Monstars vs. The Bad News Bears. Game 7. Winner gets LeBron.
“I almost feel like we’re The Bad News Bears and I’m Coach Buttermaker,” Nuggets coach Michael Malone offered on the eve of Tuesday’s showdown with the big, bad Los Angeles Clippers. “We’re a team that nobody really looks at and takes us seriously. And our guys, I think, have taken that personally.”
You know who these Clippers are? The Monstars. The best of everything, nicked from everywhere. A finely crafted, ruthless basketball machine. Kawhi. PG13. Mr. 94 Feet. LouWill. Trezz. Doc.
In the other corner? Pure Looney Tunes. A Serbian who shoots off his back foot. A Canadian who’s into Bruce Lee. A rookie with a wonky back. A defensive stopper with hip issues. A 35-year-old power forward. Manute Bol’s kid. Misfits and oddballs who don’t know when to quit.
“But we don’t believe (that label),” said Malone, who sounds like he’s having the time of his life making the Charles Barkleys of the world pound crow. “We don’t believe that’s what we are. We feel that we’re just as good as anybody. We feel like we’re an NBA championship-caliber team.”
The Clippers may call Hollywood home, but the Nuggets are the ones living out a movie script. Down 3-1. Back off the mat. Down 3-1. Back again. Jason Voorhees didn’t have this many lives. Or defy this much logic, this quickly.
“Everybody counted us out in the Utah series,” Malone said. “Everyone’s counted us out going into this (Clippers) series. I think on ESPN, they had polled 19 of their ‘experts’ and most had us losing in four games or five games, a few in six. And not one person picked us to get to Game 7 or win the series. And I understand that. But I think it’s something that we’ve embraced. We’ve enjoyed playing the role of a spoiler.
“This is, hey, it’s all about the Boston Celtics, the Miami Heat, the Lakers. And everybody can’t wait for the (All-) Los Angeles Western Conference finals. But there’s a little city in Colorado called Denver. And you know, we’re trying to do our part to make some noise and kind of further cement our position in the Western Conference and the NBA hierarchy. Because we feel we belong there.”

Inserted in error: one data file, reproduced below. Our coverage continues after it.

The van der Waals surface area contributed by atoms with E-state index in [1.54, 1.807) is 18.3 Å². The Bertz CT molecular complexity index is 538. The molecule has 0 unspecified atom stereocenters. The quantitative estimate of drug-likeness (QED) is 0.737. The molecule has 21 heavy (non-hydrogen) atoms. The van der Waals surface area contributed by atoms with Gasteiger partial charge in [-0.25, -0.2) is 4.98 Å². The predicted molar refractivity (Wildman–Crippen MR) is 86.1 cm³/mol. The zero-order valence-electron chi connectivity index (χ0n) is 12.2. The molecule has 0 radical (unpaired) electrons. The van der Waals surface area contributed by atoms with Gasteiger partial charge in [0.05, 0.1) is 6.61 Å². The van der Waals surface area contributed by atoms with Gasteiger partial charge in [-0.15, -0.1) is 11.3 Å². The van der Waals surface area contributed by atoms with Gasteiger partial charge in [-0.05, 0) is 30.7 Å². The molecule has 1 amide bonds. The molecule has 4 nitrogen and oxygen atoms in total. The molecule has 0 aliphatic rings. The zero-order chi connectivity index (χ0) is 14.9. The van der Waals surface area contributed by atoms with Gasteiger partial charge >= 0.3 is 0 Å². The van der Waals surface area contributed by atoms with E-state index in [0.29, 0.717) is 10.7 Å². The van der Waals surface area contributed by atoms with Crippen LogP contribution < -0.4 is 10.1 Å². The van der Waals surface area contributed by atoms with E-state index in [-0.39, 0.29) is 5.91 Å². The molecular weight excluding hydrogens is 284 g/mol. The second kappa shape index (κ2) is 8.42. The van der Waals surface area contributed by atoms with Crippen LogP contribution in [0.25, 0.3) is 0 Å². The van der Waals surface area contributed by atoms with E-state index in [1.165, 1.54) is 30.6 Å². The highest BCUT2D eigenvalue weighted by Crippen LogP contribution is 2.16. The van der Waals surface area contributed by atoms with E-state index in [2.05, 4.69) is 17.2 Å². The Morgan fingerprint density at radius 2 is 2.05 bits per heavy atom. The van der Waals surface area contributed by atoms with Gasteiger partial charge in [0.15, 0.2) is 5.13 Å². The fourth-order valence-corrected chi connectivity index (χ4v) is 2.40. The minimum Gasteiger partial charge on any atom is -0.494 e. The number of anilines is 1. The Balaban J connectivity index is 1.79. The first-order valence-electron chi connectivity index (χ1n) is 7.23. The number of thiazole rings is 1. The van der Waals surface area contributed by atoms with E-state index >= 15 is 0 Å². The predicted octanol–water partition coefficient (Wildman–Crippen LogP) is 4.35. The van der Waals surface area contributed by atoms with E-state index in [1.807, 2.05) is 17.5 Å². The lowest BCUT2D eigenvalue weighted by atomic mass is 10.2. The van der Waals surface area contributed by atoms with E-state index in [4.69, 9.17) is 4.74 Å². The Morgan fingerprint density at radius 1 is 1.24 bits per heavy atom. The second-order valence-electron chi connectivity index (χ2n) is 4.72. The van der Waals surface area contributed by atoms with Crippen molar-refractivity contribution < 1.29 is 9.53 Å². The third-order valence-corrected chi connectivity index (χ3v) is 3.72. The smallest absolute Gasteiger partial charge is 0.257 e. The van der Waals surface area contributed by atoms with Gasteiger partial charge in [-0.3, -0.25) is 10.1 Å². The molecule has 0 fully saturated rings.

Whatever happens Tuesday, the rest of the country is starting to figure out that the Nuggets belong, too.
The Nuggets aren’t just battling the Jazz and Clippers. They’ve been wrestling with two generations of NBA narratives, tagged by the coastal cool kids as a flyover franchise in a flyover town that hasn’t won jack since the ABA merger more than four decades ago. Funky uniforms and freaky altitude. Perennial postseason bridesmaids. The Atlanta Hawks of the West.
“And coming into this season, I felt a lot of people (said), ‘Yeah, the Nuggets are a good team, but...’ There’s always a ‘but,’” Malone mused. “And I think in these playoffs, and (in) this situation and this bubble, how challenging this situation can be, for us to continue to rise again and again from the face of adversity, I think we’re taking the ‘but’ away. It’s, ‘The Nuggets are a good team.’ Period. And it’s great to be a part of that … helping lead a group of men that are wonderful to be around.”
Speaking of that group, if you’re Buttermaker, then which one of your motley crew is Kelly Leak?
“As far as the Kelly Leak, I don’t know,” Malone replied with a grin. “I can’t picture one of our guys running a dirt bike in the outfield, getting away from security. I was more of a Tanner (Boyle) guy myself, who told the Yankees to take that trophy and shove up their you-know-what.
“But it is satisfying. It’s satisfying to win. It’s satisfying to be in the playoffs and do some things that are historical in nature for the NBA, but also for (the) Denver Nuggets franchise.”
If the Monstars prevail, they can shove it where the sun doesn’t shine. But if we’ve learned anything from the last two weeks, it’s that ya never know. This spoiler thing? To paraphrase a wise baseball man, it’s a hard habit to break, once you start.